The UCU has since continued working to demobilise its members. Last week, general secretary Jo Grady sent a desperate letter to Universities UK CEO Alistair Jarvis aimed at “averting widespread industrial action,” and promising “a serious compromise on the part of UCU and its membership”.
Grady’s proposals include increasing maximum employee contributions from 9.6 percent to 11 percent in April, along with an increase in employer contributions, until a new valuation of the pension scheme, involving riskier and higher return investments, can be issued in June. Although it says it expects a new “moderately prudent” valuation to overturn the contribution rates in its proposal, UCU’s scheme allows for employee contributions to rise to 13.9 percent by April 2024.
But the employers want more and feel emboldened by the UCU’s repeated retreats over the last five years to push for it.
They have responded to the UCU’s appeals with a punitive campaign against striking lecturers. The Universities and Colleges Employers Association (UCEA) recommended its members withhold pay for what it called “partial performance,” referring to those joining the UCU’s work-to-rule and for refusing to reschedule classes cancelled due to the strike. Rescheduling classes involves effectively working for free, as they would be added to an already heavy workload of research, teaching, pastoral support and administration.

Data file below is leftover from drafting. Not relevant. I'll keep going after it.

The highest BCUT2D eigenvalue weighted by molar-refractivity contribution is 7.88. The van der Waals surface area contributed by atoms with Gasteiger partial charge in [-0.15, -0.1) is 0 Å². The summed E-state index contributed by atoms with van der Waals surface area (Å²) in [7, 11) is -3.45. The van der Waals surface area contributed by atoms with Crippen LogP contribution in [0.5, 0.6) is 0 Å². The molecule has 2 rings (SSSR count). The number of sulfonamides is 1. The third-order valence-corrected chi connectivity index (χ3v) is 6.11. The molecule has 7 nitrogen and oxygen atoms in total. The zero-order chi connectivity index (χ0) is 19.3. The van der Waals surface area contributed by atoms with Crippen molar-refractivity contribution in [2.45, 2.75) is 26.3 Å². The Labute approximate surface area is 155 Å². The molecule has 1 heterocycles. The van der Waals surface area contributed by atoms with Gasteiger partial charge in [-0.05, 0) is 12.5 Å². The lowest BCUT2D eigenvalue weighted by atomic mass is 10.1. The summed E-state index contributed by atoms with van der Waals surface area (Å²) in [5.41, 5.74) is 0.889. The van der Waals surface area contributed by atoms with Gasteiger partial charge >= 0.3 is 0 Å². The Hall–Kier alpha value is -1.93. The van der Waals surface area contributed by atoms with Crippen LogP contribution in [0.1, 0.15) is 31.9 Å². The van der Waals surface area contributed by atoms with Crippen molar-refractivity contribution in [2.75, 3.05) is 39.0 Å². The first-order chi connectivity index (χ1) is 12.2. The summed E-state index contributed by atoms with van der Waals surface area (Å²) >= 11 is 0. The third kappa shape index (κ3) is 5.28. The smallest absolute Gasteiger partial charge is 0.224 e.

Six universities—the Universities of Bristol, Newcastle, Bradford, Queen Mary University of London, City of London University and Manchester Metropolitan University—have threatened to cut 100 percent of pay for workers joining “action short of a strike”, on top of pay deductions for strike days.
The UCU did not do the bare minimum and call on its members to refuse to work for no pay, instead asking that universities “explain how calculations for pay deductions are being made”, and “[warning] employers not to make these deductions as it would only escalate the dispute whilst staff try to continue working.”